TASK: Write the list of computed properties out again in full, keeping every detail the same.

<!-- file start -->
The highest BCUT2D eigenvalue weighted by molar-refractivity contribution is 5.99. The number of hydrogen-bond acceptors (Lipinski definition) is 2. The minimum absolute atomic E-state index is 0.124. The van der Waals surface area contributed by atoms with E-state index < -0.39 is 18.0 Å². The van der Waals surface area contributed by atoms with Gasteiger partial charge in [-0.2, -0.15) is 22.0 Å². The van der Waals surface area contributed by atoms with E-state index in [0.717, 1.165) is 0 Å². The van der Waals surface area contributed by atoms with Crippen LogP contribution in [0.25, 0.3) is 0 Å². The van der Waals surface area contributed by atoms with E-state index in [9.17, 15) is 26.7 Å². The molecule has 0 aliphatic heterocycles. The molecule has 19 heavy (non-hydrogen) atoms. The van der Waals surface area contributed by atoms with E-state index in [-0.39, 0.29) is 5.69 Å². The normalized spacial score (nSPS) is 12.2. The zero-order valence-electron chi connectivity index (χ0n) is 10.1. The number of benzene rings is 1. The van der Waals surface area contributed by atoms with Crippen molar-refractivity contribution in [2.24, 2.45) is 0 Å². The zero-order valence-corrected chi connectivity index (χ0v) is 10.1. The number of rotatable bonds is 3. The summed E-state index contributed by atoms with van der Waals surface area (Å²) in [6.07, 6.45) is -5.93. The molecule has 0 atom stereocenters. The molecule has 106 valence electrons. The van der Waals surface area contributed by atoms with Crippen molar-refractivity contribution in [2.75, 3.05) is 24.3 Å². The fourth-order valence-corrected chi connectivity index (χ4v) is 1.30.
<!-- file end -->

The highest BCUT2D eigenvalue weighted by molar-refractivity contribution is 5.99. The number of hydrogen-bond acceptors (Lipinski definition) is 2. The minimum absolute atomic E-state index is 0.124. The van der Waals surface area contributed by atoms with E-state index < -0.39 is 18.0 Å². The van der Waals surface area contributed by atoms with Gasteiger partial charge in [-0.2, -0.15) is 22.0 Å². The van der Waals surface area contributed by atoms with E-state index in [0.717, 1.165) is 0 Å². The van der Waals surface area contributed by atoms with Crippen LogP contribution in [0.25, 0.3) is 0 Å². The van der Waals surface area contributed by atoms with E-state index in [9.17, 15) is 26.7 Å². The molecule has 0 aliphatic heterocycles. The molecule has 19 heavy (non-hydrogen) atoms. The van der Waals surface area contributed by atoms with E-state index in [-0.39, 0.29) is 5.69 Å². The normalized spacial score (nSPS) is 12.2. The zero-order valence-electron chi connectivity index (χ0n) is 10.1. The number of benzene rings is 1. The van der Waals surface area contributed by atoms with Crippen molar-refractivity contribution in [2.24, 2.45) is 0 Å². The zero-order valence-corrected chi connectivity index (χ0v) is 10.1. The number of rotatable bonds is 3. The summed E-state index contributed by atoms with van der Waals surface area (Å²) in [6.07, 6.45) is -5.93. The molecule has 0 atom stereocenters. The molecule has 106 valence electrons. The van der Waals surface area contributed by atoms with Crippen molar-refractivity contribution in [2.75, 3.05) is 24.3 Å². The fourth-order valence-corrected chi connectivity index (χ4v) is 1.30.